Trump’s Treason Accusations Violate His Oath of Office

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Days before, Trump wrote, “Why should I be defending a fraudulent Russian Witch Hunt. It’s about time the perpetrators of this fraud on me and the American People start defending their dishonest and treasonous acts. How and why did this terrible event begin? Never Forget!” Trump, it turns out, violates his oath of office a lot.

On February 18, he wrote, “‘The biggest abuse of power and corruption scandal in our history, and it’s much worse than we thought. Andrew McCabe (FBI) admitted to plotting a coup (government overthrow) when he was serving in the FBI, before he was fired for lying & leaking.’ @seanhannity @FoxNews Treason!” Trump appears to regard himself, rather than the people, as the nation’s sovereign, like the tyrant king whom the Founders rebelled against.

In 18th-century England, royal accusations of treason were “a means of suppressing political dissent and punishing political opponents for crimes as trivial as contemplating a king’s future death (what was known as ‘compassing’), or speaking ill of the king (‘lèse majesté’),” the University of Texas law professor Steve Vladeck wrote. “King Henry VIII even had two of his six wives executed for alleged adultery on the ground that such infidelity was, of itself, ‘treason.'”

Vladeck continues:

The English abuse of treason was anathema to a nascent republic dedicated to the rule of law and the right of peaceful dissent. Thus, to ensure that treason could not likewise be co-opted for political or personal purposes, the Constitution’s drafters not only defined it precisely (it’s the only offense specifically defined in that document), but also specified, “No person shall be convicted of treason unless on the testimony of two witnesses to the same overt act …”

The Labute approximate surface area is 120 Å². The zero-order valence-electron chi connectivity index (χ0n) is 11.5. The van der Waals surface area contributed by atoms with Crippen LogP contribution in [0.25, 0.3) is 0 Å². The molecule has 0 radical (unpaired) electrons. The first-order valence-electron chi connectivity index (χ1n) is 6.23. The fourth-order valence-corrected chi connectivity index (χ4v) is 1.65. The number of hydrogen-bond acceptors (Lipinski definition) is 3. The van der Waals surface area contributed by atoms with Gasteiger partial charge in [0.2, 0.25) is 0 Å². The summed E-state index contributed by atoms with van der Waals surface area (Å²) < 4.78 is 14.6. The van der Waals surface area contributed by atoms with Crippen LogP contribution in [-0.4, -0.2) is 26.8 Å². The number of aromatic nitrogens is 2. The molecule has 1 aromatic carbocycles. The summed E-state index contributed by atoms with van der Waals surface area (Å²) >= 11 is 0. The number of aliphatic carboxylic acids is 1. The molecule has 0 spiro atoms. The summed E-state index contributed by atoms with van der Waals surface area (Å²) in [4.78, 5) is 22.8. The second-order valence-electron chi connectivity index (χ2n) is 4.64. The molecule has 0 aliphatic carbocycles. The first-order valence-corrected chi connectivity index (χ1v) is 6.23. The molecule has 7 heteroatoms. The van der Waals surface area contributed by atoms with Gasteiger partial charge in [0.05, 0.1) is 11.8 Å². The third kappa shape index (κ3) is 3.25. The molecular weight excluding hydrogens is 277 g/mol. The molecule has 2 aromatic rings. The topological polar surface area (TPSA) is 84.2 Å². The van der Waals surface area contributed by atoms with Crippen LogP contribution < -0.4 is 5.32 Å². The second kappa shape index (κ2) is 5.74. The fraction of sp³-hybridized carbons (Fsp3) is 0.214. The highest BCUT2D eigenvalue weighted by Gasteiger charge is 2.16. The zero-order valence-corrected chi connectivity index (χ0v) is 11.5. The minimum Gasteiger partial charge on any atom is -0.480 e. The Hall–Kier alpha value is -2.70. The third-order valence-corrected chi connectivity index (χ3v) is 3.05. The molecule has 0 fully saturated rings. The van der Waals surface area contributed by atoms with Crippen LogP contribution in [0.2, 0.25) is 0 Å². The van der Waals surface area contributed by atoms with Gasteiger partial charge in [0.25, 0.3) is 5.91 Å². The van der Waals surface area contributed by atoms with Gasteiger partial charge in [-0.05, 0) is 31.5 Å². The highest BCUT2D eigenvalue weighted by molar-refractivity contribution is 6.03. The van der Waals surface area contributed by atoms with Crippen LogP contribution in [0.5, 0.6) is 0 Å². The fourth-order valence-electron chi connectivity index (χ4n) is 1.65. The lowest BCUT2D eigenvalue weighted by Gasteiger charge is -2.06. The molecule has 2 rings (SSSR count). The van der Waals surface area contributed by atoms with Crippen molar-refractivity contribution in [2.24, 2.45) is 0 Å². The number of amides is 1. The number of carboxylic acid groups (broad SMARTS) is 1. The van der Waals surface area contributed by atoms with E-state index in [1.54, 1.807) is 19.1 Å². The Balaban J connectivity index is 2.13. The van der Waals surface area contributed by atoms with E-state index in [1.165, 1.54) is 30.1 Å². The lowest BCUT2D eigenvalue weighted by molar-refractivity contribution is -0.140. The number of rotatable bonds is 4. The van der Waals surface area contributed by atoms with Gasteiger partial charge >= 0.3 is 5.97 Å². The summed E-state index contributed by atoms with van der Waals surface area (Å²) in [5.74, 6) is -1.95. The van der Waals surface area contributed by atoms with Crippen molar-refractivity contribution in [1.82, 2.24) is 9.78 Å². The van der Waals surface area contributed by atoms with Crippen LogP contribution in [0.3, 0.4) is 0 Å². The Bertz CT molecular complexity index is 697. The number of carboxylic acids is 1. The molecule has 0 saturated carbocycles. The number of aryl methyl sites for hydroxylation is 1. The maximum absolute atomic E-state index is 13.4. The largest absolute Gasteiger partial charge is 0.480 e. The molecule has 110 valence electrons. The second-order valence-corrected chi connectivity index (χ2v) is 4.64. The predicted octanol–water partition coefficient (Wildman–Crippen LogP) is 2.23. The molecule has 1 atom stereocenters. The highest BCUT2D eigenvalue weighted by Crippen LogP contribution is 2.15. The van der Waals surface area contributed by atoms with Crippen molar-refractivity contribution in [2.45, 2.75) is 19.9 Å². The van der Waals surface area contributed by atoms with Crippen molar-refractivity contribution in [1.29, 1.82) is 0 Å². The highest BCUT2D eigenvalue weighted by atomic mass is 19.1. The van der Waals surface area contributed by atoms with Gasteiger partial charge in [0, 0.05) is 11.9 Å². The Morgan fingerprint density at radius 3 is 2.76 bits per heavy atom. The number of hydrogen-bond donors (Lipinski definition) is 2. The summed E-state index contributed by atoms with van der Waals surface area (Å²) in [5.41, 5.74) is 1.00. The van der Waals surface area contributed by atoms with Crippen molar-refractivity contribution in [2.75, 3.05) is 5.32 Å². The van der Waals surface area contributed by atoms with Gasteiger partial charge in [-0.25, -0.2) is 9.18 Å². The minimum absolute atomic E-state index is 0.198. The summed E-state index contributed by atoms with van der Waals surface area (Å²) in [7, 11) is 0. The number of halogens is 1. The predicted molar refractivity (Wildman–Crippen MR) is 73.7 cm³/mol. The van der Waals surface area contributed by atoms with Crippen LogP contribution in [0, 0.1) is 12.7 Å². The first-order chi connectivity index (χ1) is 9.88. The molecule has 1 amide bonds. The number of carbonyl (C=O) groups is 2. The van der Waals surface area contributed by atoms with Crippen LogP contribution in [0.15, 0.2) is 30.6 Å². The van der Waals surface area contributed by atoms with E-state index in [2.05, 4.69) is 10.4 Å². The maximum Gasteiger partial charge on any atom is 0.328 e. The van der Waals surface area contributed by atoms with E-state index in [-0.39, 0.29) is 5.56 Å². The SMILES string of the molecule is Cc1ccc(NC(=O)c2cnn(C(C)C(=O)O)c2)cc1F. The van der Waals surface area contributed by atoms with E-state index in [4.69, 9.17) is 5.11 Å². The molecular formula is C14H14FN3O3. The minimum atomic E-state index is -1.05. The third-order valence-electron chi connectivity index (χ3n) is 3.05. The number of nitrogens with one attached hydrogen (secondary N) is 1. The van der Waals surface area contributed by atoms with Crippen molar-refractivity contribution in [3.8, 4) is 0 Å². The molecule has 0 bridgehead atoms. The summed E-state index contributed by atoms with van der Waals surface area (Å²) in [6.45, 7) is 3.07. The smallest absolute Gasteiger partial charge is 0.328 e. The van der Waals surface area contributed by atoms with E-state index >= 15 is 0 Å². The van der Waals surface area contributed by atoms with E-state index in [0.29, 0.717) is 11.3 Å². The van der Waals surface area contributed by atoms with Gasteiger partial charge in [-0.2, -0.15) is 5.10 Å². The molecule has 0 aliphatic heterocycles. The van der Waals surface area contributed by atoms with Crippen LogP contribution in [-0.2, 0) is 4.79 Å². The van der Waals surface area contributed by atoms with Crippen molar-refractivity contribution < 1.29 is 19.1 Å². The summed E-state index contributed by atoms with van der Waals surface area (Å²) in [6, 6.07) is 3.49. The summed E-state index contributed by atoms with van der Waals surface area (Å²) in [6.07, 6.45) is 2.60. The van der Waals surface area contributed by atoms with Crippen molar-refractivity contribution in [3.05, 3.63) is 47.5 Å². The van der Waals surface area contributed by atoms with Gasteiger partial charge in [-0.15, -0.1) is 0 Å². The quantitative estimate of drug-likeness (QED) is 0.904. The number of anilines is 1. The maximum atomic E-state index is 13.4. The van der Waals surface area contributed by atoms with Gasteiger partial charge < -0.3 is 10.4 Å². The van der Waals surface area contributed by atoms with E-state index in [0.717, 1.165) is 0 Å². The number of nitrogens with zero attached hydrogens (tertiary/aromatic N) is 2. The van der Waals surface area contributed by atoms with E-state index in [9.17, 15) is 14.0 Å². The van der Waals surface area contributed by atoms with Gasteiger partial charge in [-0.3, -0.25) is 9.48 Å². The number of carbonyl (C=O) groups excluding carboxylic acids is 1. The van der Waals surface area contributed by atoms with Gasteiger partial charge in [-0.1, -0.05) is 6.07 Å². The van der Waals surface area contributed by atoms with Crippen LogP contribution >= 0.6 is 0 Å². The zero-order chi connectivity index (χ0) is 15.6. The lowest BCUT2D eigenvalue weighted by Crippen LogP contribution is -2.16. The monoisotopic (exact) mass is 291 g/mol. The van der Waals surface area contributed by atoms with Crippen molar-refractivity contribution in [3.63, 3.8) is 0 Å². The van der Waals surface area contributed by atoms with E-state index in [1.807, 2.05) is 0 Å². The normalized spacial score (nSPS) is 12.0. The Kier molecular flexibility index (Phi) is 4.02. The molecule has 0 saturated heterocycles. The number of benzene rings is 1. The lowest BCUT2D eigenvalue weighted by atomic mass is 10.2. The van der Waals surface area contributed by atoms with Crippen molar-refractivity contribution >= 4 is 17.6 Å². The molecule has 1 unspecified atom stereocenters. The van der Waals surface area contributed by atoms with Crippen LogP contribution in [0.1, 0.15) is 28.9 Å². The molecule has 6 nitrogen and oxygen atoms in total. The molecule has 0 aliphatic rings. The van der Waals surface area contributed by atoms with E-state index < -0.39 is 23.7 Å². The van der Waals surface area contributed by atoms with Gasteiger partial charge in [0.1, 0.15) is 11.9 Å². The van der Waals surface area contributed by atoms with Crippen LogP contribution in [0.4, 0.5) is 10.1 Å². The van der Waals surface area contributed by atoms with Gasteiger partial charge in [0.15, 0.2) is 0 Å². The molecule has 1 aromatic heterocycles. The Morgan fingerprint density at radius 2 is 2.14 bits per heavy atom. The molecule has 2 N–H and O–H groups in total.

The Framers were guarding against the possibility that Americans would one day elect a man so morally weak and corrupt that he would falsely accuse political enemies of treason. In 2016, Americans narrowly elected a man who is that degraded. Congress and the judiciary have a constitutional duty to check his abuses of power, and the public has a patriotic duty to oust him from office. But as yet, most Republicans show no inclination to mount a 2020 primary challenge, as if they are content to continue supporting a man of low character.

Their failure, while disconcerting, is not treason, as it is neither levying war against the United States nor adhering to its enemies nor giving them aid and comfort.

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Conor Friedersdorf is a California-based staff writer at The Atlantic, where he focuses on politics and national affairs. He is the founding editor of The Best of Journalism, a newsletter devoted to exceptional nonfiction.